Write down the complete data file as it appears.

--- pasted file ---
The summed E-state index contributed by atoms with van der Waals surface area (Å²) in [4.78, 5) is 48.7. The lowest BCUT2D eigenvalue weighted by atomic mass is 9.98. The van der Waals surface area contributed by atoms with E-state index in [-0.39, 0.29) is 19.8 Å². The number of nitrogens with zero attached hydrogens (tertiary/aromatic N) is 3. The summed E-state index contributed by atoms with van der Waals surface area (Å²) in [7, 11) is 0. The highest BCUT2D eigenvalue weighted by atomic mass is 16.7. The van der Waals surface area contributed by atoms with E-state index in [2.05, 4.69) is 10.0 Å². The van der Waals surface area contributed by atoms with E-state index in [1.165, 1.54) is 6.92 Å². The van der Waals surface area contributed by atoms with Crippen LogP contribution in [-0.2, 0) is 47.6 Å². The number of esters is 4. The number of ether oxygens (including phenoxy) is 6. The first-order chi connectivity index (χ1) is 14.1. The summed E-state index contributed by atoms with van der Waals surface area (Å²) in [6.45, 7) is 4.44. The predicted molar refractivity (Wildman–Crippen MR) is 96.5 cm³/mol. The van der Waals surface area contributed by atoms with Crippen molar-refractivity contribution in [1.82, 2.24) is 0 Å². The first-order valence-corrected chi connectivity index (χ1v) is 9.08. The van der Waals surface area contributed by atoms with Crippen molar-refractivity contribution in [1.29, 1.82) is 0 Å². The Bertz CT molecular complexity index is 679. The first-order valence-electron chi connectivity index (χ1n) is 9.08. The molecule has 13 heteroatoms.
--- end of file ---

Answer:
The summed E-state index contributed by atoms with van der Waals surface area (Å²) in [4.78, 5) is 48.7. The lowest BCUT2D eigenvalue weighted by atomic mass is 9.98. The van der Waals surface area contributed by atoms with E-state index in [-0.39, 0.29) is 19.8 Å². The number of nitrogens with zero attached hydrogens (tertiary/aromatic N) is 3. The summed E-state index contributed by atoms with van der Waals surface area (Å²) in [7, 11) is 0. The highest BCUT2D eigenvalue weighted by atomic mass is 16.7. The van der Waals surface area contributed by atoms with E-state index in [2.05, 4.69) is 10.0 Å². The van der Waals surface area contributed by atoms with E-state index in [1.165, 1.54) is 6.92 Å². The van der Waals surface area contributed by atoms with Crippen LogP contribution in [-0.2, 0) is 47.6 Å². The number of esters is 4. The number of ether oxygens (including phenoxy) is 6. The first-order chi connectivity index (χ1) is 14.1. The summed E-state index contributed by atoms with van der Waals surface area (Å²) in [6.45, 7) is 4.44. The predicted molar refractivity (Wildman–Crippen MR) is 96.5 cm³/mol. The van der Waals surface area contributed by atoms with Crippen molar-refractivity contribution in [1.82, 2.24) is 0 Å². The first-order valence-corrected chi connectivity index (χ1v) is 9.08. The van der Waals surface area contributed by atoms with Crippen molar-refractivity contribution in [1.29, 1.82) is 0 Å². The Bertz CT molecular complexity index is 679. The first-order valence-electron chi connectivity index (χ1n) is 9.08. The molecule has 13 heteroatoms.